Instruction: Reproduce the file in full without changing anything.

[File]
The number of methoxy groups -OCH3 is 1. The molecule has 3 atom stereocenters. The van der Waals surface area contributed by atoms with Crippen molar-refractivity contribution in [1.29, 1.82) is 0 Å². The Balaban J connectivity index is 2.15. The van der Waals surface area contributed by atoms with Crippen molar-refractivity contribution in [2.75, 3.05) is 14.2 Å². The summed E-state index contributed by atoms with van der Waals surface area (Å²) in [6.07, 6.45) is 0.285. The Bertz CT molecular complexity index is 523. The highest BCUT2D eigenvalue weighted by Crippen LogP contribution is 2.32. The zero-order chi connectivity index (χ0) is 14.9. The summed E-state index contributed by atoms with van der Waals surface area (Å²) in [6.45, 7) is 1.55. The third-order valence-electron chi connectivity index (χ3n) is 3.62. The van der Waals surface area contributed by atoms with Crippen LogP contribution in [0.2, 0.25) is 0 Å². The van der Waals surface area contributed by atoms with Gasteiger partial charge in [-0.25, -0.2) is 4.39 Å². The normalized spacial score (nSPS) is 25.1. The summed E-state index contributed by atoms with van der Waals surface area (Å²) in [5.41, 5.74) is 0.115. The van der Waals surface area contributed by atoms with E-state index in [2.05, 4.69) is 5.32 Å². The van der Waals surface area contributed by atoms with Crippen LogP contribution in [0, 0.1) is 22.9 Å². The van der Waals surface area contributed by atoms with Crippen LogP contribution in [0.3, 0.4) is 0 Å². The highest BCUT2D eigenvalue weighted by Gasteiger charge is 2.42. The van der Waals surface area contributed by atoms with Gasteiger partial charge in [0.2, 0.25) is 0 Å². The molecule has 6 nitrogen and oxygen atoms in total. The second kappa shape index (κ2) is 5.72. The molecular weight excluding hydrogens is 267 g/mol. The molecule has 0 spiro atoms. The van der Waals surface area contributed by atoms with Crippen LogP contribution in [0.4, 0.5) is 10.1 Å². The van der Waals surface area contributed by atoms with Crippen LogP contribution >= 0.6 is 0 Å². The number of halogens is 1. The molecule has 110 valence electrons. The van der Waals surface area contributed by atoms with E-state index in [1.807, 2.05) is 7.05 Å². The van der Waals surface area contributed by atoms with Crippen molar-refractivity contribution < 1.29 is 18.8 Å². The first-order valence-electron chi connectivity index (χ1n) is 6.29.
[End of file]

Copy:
The number of methoxy groups -OCH3 is 1. The molecule has 3 atom stereocenters. The van der Waals surface area contributed by atoms with Crippen molar-refractivity contribution in [1.29, 1.82) is 0 Å². The Balaban J connectivity index is 2.15. The van der Waals surface area contributed by atoms with Crippen molar-refractivity contribution in [2.75, 3.05) is 14.2 Å². The summed E-state index contributed by atoms with van der Waals surface area (Å²) in [6.07, 6.45) is 0.285. The Bertz CT molecular complexity index is 523. The highest BCUT2D eigenvalue weighted by Crippen LogP contribution is 2.32. The zero-order chi connectivity index (χ0) is 14.9. The summed E-state index contributed by atoms with van der Waals surface area (Å²) in [6.45, 7) is 1.55. The third-order valence-electron chi connectivity index (χ3n) is 3.62. The van der Waals surface area contributed by atoms with Crippen LogP contribution in [0.2, 0.25) is 0 Å². The van der Waals surface area contributed by atoms with Gasteiger partial charge in [-0.25, -0.2) is 4.39 Å². The normalized spacial score (nSPS) is 25.1. The summed E-state index contributed by atoms with van der Waals surface area (Å²) in [5.41, 5.74) is 0.115. The van der Waals surface area contributed by atoms with E-state index in [2.05, 4.69) is 5.32 Å². The van der Waals surface area contributed by atoms with Crippen LogP contribution in [0, 0.1) is 22.9 Å². The van der Waals surface area contributed by atoms with Crippen LogP contribution in [0.3, 0.4) is 0 Å². The highest BCUT2D eigenvalue weighted by Gasteiger charge is 2.42. The van der Waals surface area contributed by atoms with Gasteiger partial charge in [0.2, 0.25) is 0 Å². The molecule has 6 nitrogen and oxygen atoms in total. The second kappa shape index (κ2) is 5.72. The molecular weight excluding hydrogens is 267 g/mol. The molecule has 0 spiro atoms. The van der Waals surface area contributed by atoms with Crippen LogP contribution in [0.4, 0.5) is 10.1 Å². The van der Waals surface area contributed by atoms with Crippen LogP contribution >= 0.6 is 0 Å². The number of halogens is 1. The molecule has 110 valence electrons. The van der Waals surface area contributed by atoms with E-state index in [1.807, 2.05) is 7.05 Å². The van der Waals surface area contributed by atoms with Crippen molar-refractivity contribution < 1.29 is 18.8 Å². The first-order valence-electron chi connectivity index (χ1n) is 6.29.